Oil Prices Fall On Inventory Concerns
Thursday, April 19th 2007, 11:43 am
News On 6
NEW YORK (AP) _ Oil prices tumbled Thursday as traders focused on inventory buildups at a key Oklahoma oil terminal and on a general sell-off in May futures contracts, which expires Friday.
A February fire that shuttered Valero's McKee refinery in Texas has caused crude inventories to build up at an oil terminal in Cushing, Okla. The refinery coming back online this week had caused a bottleneck, said John Kingston, director of oil at Platts, a division of McGraw-Hill Cos.
``There's plenty of oil hanging around in Cushing right now,'' agreed Phil Flynn, analyst at Alaron Trading Corp., in Chicago.
Light, sweet crude for May delivery slipped $1.53 to $61.60 a barrel in late morning trading on the New York Mercantile Exchange. The contract, which expires Friday, follows a recent pattern in which contracts sell off just before expiring, Flynn said.
``It seems that these expirations have become an exercise in bottoming out and selling off,'' Flynn said.
The June contract was also off, though not as much, down 97 cents a barrel to $63.41.
Brent crude for June delivery, in contrast, rose 13 cents to $66.17 a barrel on the ICE Futures exchange in London. Brent inventories have not been affected by the McKee closure, analysts said.
Gasoline futures were off less than a cent at $2.0828 a gallon.
Also affecting prices on Thursday was news that the Chinese government might attempt to stem the country's economic growth. China's gross domestic product grew 11.1 percent in the first quarter.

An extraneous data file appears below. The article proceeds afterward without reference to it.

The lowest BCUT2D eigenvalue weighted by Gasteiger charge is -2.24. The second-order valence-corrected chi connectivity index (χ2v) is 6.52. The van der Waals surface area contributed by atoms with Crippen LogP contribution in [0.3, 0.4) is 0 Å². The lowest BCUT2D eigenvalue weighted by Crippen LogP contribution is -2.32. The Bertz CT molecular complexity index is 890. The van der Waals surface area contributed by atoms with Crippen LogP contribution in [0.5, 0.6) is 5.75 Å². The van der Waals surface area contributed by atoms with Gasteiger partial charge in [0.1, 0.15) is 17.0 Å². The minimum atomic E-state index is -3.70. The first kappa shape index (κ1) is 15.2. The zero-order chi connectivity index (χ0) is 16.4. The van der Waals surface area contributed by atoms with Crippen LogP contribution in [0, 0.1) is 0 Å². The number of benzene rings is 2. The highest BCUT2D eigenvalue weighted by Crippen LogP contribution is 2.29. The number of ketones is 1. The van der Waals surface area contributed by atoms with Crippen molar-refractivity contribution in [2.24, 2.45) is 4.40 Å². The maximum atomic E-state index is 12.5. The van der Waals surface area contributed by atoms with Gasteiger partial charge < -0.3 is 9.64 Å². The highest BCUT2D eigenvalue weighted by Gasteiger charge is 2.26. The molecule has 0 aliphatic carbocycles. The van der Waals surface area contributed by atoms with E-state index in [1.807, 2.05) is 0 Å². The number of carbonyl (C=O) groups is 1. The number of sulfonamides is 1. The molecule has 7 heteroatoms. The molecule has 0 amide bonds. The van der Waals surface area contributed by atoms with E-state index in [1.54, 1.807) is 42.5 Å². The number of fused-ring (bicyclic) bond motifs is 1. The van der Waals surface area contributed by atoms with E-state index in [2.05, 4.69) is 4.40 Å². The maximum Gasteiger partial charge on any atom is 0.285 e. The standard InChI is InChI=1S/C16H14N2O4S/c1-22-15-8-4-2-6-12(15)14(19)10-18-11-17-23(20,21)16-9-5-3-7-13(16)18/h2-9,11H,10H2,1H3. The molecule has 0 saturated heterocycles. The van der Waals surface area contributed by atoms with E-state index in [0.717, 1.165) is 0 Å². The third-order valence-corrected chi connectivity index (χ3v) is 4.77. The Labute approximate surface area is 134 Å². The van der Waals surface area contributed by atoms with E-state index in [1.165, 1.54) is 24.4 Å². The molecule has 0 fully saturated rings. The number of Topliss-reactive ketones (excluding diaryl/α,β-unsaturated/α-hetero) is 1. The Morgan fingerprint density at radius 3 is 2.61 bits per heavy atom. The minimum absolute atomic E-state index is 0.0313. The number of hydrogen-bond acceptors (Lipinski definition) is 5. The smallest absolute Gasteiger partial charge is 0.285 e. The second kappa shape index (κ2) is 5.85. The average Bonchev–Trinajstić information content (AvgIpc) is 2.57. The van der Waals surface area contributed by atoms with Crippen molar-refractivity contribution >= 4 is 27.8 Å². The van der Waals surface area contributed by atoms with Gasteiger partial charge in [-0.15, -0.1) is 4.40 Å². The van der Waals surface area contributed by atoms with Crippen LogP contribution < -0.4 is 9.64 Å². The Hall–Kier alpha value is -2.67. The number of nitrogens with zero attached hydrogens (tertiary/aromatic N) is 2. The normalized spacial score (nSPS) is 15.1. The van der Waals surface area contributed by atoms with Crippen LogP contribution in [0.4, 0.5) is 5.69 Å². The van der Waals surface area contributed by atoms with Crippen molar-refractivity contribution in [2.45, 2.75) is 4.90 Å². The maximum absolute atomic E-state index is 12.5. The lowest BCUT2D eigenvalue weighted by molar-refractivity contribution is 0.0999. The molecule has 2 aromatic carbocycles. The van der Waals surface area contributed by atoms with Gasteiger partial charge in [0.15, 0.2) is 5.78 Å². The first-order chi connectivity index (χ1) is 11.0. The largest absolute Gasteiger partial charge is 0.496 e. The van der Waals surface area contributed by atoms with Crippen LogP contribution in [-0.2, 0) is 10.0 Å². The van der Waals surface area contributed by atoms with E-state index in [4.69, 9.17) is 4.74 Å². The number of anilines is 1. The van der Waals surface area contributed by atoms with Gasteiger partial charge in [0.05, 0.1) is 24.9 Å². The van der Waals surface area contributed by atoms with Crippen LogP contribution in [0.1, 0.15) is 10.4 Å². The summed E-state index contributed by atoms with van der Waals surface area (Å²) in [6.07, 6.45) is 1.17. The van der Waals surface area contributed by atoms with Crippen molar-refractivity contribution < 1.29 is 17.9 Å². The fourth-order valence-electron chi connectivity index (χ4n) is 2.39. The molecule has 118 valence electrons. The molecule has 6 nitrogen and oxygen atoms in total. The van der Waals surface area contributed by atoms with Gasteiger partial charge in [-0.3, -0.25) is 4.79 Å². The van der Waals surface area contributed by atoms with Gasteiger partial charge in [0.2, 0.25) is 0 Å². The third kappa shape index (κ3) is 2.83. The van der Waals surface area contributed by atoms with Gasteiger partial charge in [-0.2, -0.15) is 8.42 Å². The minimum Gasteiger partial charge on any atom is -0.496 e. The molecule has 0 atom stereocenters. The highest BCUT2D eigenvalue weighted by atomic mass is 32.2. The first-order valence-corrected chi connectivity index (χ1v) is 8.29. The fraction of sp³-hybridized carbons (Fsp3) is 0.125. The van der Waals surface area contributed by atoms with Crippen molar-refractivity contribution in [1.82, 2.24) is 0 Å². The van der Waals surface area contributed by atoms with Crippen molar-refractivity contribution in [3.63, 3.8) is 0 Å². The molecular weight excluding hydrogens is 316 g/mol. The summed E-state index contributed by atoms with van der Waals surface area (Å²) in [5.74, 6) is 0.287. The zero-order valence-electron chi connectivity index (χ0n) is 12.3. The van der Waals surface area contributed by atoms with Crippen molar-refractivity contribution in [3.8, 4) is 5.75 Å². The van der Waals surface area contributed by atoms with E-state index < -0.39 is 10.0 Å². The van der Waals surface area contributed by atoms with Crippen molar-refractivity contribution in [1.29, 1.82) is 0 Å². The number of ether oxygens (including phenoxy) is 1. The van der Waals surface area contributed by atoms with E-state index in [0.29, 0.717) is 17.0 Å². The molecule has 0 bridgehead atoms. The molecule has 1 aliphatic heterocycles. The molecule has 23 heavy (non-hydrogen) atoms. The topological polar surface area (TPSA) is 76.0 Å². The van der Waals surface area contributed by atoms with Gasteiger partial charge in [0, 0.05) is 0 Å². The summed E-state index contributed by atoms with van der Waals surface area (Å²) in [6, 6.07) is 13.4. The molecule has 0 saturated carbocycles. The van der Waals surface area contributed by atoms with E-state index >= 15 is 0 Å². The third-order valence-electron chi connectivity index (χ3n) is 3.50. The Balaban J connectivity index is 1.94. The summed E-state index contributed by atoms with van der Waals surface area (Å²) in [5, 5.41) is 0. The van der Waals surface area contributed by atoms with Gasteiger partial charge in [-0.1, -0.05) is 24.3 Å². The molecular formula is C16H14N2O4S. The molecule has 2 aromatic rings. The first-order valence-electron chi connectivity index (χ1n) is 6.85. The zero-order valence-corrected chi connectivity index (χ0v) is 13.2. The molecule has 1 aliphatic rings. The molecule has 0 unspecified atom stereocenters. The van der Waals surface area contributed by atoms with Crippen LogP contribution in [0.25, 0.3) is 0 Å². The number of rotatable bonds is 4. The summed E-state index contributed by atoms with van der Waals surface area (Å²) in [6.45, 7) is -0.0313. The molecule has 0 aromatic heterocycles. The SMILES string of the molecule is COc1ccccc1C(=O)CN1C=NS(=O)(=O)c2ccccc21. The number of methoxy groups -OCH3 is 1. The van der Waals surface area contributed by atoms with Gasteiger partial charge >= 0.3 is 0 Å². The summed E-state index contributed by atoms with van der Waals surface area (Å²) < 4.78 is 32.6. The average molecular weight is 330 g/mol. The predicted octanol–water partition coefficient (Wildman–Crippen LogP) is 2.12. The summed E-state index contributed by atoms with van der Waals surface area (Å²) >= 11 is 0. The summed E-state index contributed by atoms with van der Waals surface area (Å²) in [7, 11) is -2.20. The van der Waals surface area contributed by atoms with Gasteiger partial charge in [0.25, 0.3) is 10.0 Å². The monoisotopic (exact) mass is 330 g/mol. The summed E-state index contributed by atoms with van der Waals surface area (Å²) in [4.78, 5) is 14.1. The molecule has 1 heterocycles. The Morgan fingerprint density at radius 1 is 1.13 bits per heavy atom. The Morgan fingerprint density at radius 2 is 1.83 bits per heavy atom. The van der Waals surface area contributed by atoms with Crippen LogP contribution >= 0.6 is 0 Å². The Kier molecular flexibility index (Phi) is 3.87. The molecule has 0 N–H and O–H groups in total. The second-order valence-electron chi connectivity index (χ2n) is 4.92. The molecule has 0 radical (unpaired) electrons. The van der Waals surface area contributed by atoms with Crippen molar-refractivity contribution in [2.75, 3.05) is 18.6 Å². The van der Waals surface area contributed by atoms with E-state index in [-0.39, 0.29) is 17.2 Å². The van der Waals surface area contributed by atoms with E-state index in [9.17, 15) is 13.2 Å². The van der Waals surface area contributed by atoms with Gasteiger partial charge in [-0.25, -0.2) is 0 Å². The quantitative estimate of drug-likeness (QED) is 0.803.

A more slowly growing China would use less oil.
``This has put a negative impact on the market overall,'' Flynn said.
Kingston cautioned against reading too much into oil prices over the next couple of days, due to the expiring May contract.
``You've just got a lot of wacky things going on now,'' Kingston said.
Traders continue to watch the situation in Nigeria, where there have been scattered reports of violence this week ahead of Saturday's presidential elections. Oil markets seem more focused on reports that a major Nigerian oil field could come back online by the end of May.
``If anything, the news out of Nigeria is good,'' Kingston said.
Nigeria is the world's eighth-largest oil exporter and a main supplier to the United States. Last week, 21 Nigerians were killed in violence surrounding state elections.
In other Nymex trading, heating oil futures were off less than a cent to $1.8064 a gallon while natural gas prices lost 2.1 cents to $7.476 per 1,000 cubic feet.